I'm a Senior Research Associate at the Center for Computational Biomedicine, in the Harvard Medical School. My research revolves around knowledge representation and reasoning. I'm interested in the application of ontologies to improve information accuracy, management, and dissemination, and to facilitate knowledge discovery.
I worked at the Center for Biomedical Informatics Research, in the School of Medicine, where I was primarily involved in the Protégé project. I steered the research activities of the Protégé group, and I coordinated and led projects to build enterprise knowledge graphs with industrial collaborators. I organized and taught the Protégé Short Course on building, reasoning, and querying ontologies with Protégé and WebProtégé.
I worked in the Protégé and the Center for Expanded Data Annotation and Retrieval (CEDAR) projects, led by Mark Musen. I developed Protégé extensions that allow users to collaboratively build OWL ontologies using Protégé. These extensions are used in the development of the National Cancer Institute Thesaurus. I built tools for transforming data from spreadsheets and forms into ontology statements.
I worked on an N8 Consortium project to build an intelligent system for browsing and discovering scientific equipment. This project involved the development of an OWL ontology to describe scientific equipment available within institutions of the N8 Consortium, and a prototype Web application for faceted-browsing of equipment based on the ontology. This project was supervised by Robert Stevens.
I was a Teaching Assistant on the following courses:
In my thesis Impact Analysis in Description Logic Ontologies, I investigated methods to detect and present changes between description logic (DL) ontologies represented in OWL. I defined a new diff method that detects changes to asserted and inferred axioms, as well as changes to the meaning of terms. Then I investigated how axiom changes affect DL reasoner performance. I defined a new method to isolate small ontology subsets whose interaction with the remainder is highly performance-degrading—so called hot spots. I was supervised by Uli Sattler and Bijan Parsia.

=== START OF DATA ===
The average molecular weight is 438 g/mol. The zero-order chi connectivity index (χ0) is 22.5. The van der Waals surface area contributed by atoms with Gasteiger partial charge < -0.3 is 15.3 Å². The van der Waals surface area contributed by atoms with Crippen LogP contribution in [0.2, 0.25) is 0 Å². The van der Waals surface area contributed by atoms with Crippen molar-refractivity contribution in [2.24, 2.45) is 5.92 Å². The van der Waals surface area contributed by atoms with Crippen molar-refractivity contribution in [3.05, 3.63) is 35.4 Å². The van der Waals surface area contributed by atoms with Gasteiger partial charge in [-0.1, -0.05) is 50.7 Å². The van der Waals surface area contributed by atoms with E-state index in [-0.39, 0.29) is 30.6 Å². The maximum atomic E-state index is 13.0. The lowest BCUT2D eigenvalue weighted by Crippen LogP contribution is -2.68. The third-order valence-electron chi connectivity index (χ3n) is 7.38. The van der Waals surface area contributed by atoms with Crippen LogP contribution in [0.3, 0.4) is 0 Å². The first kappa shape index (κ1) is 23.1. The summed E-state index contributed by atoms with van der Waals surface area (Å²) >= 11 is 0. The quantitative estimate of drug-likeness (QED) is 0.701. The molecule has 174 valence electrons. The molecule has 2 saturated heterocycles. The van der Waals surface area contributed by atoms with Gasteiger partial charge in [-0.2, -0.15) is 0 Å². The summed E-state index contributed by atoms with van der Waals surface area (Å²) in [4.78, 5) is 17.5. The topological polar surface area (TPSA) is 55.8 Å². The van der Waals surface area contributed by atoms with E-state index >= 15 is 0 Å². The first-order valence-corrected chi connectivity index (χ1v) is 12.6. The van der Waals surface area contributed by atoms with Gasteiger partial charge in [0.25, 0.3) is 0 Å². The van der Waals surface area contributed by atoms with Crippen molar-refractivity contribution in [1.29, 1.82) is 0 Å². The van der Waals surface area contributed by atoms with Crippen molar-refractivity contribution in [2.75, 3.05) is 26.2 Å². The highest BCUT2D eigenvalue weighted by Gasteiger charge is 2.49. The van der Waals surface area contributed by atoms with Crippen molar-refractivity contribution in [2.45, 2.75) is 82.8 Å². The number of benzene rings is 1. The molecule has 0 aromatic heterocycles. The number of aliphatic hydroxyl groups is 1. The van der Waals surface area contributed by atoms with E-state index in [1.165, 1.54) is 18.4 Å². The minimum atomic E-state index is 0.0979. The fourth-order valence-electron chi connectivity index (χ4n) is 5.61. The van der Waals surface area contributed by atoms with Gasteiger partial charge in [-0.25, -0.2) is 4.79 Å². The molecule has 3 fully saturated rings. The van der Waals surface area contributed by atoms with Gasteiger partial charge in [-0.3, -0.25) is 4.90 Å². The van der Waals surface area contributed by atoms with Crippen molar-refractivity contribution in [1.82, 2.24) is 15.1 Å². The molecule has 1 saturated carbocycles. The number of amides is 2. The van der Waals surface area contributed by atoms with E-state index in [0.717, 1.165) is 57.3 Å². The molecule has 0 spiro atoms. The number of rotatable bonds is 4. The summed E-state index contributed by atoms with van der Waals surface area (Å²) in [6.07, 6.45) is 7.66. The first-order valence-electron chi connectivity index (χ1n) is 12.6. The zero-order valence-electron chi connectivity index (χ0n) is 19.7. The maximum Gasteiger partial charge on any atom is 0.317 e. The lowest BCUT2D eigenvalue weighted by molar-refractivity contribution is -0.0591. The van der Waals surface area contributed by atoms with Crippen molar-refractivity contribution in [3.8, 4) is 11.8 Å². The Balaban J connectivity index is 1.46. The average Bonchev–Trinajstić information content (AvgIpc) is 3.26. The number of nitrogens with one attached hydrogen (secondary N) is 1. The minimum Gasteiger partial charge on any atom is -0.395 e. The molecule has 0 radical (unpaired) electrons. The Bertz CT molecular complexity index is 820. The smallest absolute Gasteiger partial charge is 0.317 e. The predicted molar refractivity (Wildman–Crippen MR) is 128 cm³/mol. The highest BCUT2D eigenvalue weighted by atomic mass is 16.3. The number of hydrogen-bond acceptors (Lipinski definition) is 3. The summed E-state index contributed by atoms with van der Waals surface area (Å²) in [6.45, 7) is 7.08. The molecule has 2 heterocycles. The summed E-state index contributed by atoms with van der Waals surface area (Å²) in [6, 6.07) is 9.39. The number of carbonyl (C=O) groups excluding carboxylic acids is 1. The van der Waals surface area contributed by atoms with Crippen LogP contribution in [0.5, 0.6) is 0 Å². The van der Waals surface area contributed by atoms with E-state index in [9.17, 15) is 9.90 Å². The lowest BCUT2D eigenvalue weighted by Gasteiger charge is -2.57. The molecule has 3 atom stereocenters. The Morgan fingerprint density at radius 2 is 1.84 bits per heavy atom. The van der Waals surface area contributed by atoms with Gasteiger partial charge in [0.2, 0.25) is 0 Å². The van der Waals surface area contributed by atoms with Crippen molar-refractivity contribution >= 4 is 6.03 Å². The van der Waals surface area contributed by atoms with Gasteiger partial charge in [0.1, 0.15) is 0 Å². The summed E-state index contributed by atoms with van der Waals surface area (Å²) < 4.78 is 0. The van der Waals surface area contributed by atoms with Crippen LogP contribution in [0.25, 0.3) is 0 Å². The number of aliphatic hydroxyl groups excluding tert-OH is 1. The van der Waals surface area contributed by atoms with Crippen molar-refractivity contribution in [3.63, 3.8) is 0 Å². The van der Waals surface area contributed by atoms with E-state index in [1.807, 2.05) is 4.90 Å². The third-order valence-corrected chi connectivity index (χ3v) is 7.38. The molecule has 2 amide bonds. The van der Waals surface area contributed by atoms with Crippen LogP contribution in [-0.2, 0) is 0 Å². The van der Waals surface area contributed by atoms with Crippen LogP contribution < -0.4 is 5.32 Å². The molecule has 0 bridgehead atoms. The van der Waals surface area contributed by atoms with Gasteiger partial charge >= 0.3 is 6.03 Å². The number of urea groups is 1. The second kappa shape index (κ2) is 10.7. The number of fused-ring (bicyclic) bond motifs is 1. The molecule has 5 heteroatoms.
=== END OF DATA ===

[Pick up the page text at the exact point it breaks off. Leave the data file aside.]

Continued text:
I received a Kilburn scholarship. In my Masters dissertation, I investigated the feasibility of collaboratively developing OWL ontologies using semantic wikis. I evaluated semantic wikis equipped with reasoning and SPARQL querying capabilities. This project was supervised by Alan Rector and Robert Stevens.
Completed with 1st class Honours. I received an award for the Best Achievement in the Field of Computational Biology. My final year project was supervised by Frans Coenen.
I frequently review papers for multiple conferences and workshops:
I am a member of the editorial board for the Semantic Web Journal. I also review for the following journals:
I grew up in a small town in the south coast of Portugal, where I spent many weekends sailing or by the sea. These days I enjoy being underwater, and scuba diving has become my main hobby. I've dived a bit all over the world: the Red Sea in Egypt, the Great Barrier Reef in Australia, around the Caribbean Sea, the cenotes in Mexico, the Blue Hole in Belize, French Polynesia, and Hawaii. More recently I've been learning to ski.